It’s The End Of The World As We Know It


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Last episode we discussed films about how a nuclear war would start, particularly the insane logic of Mutually Assured Destruction (MAD). In this episode we explore how American, British, and Australian filmmakers imagined the unimaginable - Armageddon and the literal and figurative fallout. We look at On the Beach (1959), The Day After (1983), and Threads (1984). We challenge the conventional wisdom that the West only seriously worried about nuclear after the Cuban Missile Crisis, provide some background on the history of anti-nuclear social movements, and compare how these three unforgettable films chose to depict nuclear destruction. How accurate were they? Did they make a difference? And, how many of us are still traumatized by seeing them?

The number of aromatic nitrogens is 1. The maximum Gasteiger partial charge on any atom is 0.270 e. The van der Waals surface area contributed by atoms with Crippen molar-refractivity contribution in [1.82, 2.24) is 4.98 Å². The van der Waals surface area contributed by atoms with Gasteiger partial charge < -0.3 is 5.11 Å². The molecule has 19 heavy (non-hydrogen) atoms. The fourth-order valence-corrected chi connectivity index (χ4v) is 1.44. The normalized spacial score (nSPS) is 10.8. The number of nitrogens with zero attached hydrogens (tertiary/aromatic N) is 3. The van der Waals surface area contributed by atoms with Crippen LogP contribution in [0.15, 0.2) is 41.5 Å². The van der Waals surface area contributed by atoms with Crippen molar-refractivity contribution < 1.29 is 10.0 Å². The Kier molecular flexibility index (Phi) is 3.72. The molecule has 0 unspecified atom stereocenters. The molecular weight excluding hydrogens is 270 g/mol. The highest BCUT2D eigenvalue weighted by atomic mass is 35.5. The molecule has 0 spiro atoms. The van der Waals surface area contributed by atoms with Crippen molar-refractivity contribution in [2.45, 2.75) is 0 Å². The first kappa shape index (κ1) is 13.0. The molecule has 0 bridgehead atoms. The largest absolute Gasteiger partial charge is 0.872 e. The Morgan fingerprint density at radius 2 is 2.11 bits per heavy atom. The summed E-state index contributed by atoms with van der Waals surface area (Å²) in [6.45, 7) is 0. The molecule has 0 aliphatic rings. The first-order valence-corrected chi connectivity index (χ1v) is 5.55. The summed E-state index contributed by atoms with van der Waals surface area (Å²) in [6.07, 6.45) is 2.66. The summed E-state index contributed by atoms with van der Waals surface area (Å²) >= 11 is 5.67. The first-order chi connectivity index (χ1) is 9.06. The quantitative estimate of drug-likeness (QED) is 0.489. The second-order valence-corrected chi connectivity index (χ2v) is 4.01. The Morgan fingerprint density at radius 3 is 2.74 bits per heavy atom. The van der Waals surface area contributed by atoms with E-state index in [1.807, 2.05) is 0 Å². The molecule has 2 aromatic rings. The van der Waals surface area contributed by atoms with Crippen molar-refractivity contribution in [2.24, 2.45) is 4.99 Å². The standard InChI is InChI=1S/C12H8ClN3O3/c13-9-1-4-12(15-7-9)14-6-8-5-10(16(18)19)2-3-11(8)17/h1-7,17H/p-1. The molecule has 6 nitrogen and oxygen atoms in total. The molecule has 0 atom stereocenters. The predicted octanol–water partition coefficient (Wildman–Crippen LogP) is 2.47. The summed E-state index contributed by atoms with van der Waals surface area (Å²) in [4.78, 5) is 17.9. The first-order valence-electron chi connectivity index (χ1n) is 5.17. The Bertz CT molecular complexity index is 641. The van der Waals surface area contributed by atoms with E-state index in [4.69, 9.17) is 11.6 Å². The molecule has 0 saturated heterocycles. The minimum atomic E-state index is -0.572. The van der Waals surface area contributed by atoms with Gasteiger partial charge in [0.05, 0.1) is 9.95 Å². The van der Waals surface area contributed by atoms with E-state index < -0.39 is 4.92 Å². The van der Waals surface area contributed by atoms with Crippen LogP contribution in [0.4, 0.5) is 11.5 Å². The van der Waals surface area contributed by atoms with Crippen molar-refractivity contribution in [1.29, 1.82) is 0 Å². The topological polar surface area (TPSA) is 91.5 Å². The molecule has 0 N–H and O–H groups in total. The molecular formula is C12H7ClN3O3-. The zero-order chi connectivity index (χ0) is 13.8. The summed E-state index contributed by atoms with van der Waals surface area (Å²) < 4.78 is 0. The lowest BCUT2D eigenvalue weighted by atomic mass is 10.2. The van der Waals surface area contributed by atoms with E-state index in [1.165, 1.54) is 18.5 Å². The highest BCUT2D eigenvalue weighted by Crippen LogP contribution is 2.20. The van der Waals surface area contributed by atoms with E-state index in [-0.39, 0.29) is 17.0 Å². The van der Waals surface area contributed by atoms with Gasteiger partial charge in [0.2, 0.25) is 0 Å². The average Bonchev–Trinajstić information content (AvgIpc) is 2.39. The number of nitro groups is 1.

Lia Paradis is a professor of history at Slippery Rock University. Brian Crim is a professor of history at the University of Lynchburg. For more on Lies Agreed Upon, go here.

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